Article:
Super charger: A prototype turbine rotor made using superconducting materials developed by Advanced Magnet Lab, one of the six DOE funding recipients.
GE believes it can develop an eight-megawatt generator that weights only 50 tons by adapting the superconducting electromagnets used in magnetic resonance imaging. Unlike a permanent magnet, an electromagnet creates a magnetic field when an electric current is applied to it. When made from coils of superconducting wire, it has no electrical resistance, making it more efficient, with the caveat that it must be cooled to minus 250 °C. The approach would eliminate the need for rare-earth materials, assuming GE can lower the cost enough to make it commercially viable.
Florida-based Advanced Magnet Lab, which also received DOE funding, believes it can build a 10-megawatt generator that weighs just 70 tons. As with GE’s technology, the core of the company’s innovation is a superconducting direct-drive generator. The company has developed a compact coil design based on double-helix windings that can carry high currents and handle the immense magnetic forces produced in the system.
Advanced Magnet Lab president Mark Senti says the high cost of superconducting materials and of cryogenically cooling makes no sense for today’s three-megawatt wind turbines. But beyond six megawatts, he argues, the systems become competitive with conventional generator designs. At 10 megawatts, “it gives you the highest power-per-weight ratio.”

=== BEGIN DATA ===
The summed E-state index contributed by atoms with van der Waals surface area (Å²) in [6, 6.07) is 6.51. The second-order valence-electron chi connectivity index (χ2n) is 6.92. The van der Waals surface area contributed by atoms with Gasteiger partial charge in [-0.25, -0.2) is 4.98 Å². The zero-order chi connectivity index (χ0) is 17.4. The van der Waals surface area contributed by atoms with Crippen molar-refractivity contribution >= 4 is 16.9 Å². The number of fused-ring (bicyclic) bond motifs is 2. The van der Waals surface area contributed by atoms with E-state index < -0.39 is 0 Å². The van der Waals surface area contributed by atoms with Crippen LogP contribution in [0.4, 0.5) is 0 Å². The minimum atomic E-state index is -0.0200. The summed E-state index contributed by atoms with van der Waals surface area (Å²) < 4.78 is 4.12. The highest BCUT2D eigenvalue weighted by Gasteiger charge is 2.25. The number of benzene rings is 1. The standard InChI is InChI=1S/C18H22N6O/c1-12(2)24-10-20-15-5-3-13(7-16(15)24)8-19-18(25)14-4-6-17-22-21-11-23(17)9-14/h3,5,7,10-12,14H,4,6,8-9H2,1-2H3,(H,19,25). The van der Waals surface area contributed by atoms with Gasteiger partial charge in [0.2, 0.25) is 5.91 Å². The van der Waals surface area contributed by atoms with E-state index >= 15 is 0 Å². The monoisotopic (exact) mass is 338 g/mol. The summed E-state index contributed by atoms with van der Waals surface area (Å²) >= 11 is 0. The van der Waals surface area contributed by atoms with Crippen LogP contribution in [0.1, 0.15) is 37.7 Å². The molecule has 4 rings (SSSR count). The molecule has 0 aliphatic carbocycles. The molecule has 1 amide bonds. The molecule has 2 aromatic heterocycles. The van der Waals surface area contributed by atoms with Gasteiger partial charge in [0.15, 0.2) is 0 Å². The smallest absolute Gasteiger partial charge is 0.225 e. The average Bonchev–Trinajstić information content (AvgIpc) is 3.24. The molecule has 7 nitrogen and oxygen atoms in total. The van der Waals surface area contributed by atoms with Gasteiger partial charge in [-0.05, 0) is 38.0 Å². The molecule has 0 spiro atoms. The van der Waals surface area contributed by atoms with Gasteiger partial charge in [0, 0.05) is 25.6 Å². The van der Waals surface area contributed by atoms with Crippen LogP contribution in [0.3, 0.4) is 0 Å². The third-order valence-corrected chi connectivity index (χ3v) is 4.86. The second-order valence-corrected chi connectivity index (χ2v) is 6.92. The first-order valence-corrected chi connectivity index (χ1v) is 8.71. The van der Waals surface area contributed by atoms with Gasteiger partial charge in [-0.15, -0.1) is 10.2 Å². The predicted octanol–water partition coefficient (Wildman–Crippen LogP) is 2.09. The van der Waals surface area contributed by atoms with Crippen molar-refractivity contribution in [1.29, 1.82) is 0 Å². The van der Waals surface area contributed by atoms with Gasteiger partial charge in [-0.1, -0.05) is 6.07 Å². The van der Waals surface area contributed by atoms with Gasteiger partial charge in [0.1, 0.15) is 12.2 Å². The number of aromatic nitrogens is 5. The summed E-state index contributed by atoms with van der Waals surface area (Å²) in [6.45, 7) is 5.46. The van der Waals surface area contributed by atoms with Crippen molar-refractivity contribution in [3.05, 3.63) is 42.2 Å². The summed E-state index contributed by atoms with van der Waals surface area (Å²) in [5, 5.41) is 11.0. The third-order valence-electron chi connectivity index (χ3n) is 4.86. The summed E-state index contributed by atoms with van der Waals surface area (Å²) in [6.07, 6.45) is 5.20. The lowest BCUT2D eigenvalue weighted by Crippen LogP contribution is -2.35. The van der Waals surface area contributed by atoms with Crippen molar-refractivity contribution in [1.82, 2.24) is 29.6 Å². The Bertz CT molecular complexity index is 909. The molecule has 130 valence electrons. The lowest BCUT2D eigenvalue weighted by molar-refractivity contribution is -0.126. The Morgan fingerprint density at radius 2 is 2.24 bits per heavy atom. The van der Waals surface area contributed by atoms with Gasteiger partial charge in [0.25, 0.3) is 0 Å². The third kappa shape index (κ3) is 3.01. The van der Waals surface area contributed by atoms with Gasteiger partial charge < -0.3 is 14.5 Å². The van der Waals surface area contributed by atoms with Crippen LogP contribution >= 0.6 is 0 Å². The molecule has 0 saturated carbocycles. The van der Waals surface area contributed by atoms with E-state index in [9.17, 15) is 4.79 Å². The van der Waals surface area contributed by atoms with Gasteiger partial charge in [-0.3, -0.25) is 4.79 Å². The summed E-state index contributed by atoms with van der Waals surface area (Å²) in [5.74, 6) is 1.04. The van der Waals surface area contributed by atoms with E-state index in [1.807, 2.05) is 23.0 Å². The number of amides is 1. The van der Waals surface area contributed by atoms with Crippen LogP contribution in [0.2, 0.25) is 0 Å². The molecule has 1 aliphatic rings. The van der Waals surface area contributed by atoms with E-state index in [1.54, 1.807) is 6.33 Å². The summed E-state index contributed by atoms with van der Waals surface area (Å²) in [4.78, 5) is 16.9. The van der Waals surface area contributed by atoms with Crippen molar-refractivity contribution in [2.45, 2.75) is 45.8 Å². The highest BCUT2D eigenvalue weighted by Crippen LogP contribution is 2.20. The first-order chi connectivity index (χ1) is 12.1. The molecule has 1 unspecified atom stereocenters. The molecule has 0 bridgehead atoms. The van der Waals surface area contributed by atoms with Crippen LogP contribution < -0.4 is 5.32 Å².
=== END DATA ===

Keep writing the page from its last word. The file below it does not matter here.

There’s also significant room for advancement. Senti says most superconducting wiring costs $400 per meter today, but new materials made out of inexpensive magnesium and boron powders promise to lower costs substantially. With improvements in manufacturing and less expensive cooling techniques, Senti figures superconducting technology could eventually become economical for wind turbines as small as two megawatts, making it ideal for both onshore and offshore markets.
Superconductivity isn’t in everyone’s plans. One of the other funding recipients, Boulder Wind Power, is focused on designing a better stator—stationary coil—for direct drive systems. Instead of copper wiring wound around a heavy iron core, the company’s stator is made of printed circuit boards. These lightweight components can be manufactured in high volume and assembled in modules, making them easier to repair in remote offshore locations. “With this design, you just send a couple of guys out there to remove a stator segment and literally plug in a new one,” says Derek Pletch, vice president of turbine development at Boulder Wind.
NREL, meanwhile, is taking a hybrid approach by designing a medium-speed drivetrain that uses a simpler single-stage gearbox and a medium-sized generator. Felker says the approach can be easily adapted to existing designs and be picked up in the marketplace faster. Clipper Windpower and Dehlsen Associates also received funding. After six months, the DOE is expected to shortlist the designs and contribute an additional $2 million to each project for performance testing.